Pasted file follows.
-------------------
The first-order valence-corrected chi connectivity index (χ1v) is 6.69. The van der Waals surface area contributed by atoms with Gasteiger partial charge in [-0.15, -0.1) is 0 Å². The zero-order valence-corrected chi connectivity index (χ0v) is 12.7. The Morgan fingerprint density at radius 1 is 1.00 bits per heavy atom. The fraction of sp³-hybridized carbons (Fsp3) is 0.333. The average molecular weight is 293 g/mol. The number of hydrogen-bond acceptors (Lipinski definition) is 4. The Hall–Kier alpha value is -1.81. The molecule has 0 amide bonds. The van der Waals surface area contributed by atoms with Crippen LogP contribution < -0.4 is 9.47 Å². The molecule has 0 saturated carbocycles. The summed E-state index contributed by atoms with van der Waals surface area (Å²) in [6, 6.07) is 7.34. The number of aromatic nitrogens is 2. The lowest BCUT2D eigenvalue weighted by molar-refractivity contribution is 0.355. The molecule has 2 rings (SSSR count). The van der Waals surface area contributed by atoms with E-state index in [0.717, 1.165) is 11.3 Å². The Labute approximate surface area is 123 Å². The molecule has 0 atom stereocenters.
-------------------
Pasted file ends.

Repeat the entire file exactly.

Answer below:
The first-order valence-corrected chi connectivity index (χ1v) is 6.69. The van der Waals surface area contributed by atoms with Gasteiger partial charge in [-0.15, -0.1) is 0 Å². The zero-order valence-corrected chi connectivity index (χ0v) is 12.7. The Morgan fingerprint density at radius 1 is 1.00 bits per heavy atom. The fraction of sp³-hybridized carbons (Fsp3) is 0.333. The average molecular weight is 293 g/mol. The number of hydrogen-bond acceptors (Lipinski definition) is 4. The Hall–Kier alpha value is -1.81. The molecule has 0 amide bonds. The van der Waals surface area contributed by atoms with Crippen LogP contribution < -0.4 is 9.47 Å². The molecule has 0 saturated carbocycles. The summed E-state index contributed by atoms with van der Waals surface area (Å²) in [6, 6.07) is 7.34. The number of aromatic nitrogens is 2. The lowest BCUT2D eigenvalue weighted by molar-refractivity contribution is 0.355. The molecule has 2 rings (SSSR count). The van der Waals surface area contributed by atoms with E-state index in [0.717, 1.165) is 11.3 Å². The Labute approximate surface area is 123 Å². The molecule has 0 atom stereocenters.